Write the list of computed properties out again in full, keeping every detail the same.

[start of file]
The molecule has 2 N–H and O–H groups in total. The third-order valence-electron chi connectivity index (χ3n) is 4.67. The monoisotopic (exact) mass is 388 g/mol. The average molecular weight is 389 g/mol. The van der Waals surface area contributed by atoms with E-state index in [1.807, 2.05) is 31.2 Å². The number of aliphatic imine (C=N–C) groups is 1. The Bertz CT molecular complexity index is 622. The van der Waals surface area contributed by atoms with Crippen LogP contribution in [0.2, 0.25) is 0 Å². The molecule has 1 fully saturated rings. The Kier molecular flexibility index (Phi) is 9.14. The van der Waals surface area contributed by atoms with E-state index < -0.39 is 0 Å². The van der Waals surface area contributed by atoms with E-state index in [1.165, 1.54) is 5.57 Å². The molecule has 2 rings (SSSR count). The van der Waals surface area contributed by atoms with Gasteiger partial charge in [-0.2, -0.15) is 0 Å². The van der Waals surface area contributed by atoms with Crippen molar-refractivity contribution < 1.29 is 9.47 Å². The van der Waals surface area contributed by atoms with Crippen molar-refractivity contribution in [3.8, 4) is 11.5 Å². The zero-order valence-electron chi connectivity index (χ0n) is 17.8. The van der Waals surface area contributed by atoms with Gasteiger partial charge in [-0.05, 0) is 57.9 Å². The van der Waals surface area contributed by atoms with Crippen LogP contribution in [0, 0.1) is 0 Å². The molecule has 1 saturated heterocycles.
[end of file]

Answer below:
The molecule has 2 N–H and O–H groups in total. The third-order valence-electron chi connectivity index (χ3n) is 4.67. The monoisotopic (exact) mass is 388 g/mol. The average molecular weight is 389 g/mol. The van der Waals surface area contributed by atoms with E-state index in [1.807, 2.05) is 31.2 Å². The number of aliphatic imine (C=N–C) groups is 1. The Bertz CT molecular complexity index is 622. The van der Waals surface area contributed by atoms with Crippen LogP contribution in [0.2, 0.25) is 0 Å². The molecule has 1 fully saturated rings. The Kier molecular flexibility index (Phi) is 9.14. The van der Waals surface area contributed by atoms with E-state index < -0.39 is 0 Å². The van der Waals surface area contributed by atoms with E-state index in [1.165, 1.54) is 5.57 Å². The molecule has 2 rings (SSSR count). The van der Waals surface area contributed by atoms with Gasteiger partial charge in [-0.2, -0.15) is 0 Å². The van der Waals surface area contributed by atoms with Crippen molar-refractivity contribution < 1.29 is 9.47 Å². The van der Waals surface area contributed by atoms with Crippen molar-refractivity contribution in [3.8, 4) is 11.5 Å². The zero-order valence-electron chi connectivity index (χ0n) is 17.8. The van der Waals surface area contributed by atoms with Gasteiger partial charge in [-0.05, 0) is 57.9 Å². The van der Waals surface area contributed by atoms with Crippen LogP contribution in [0, 0.1) is 0 Å². The molecule has 1 saturated heterocycles.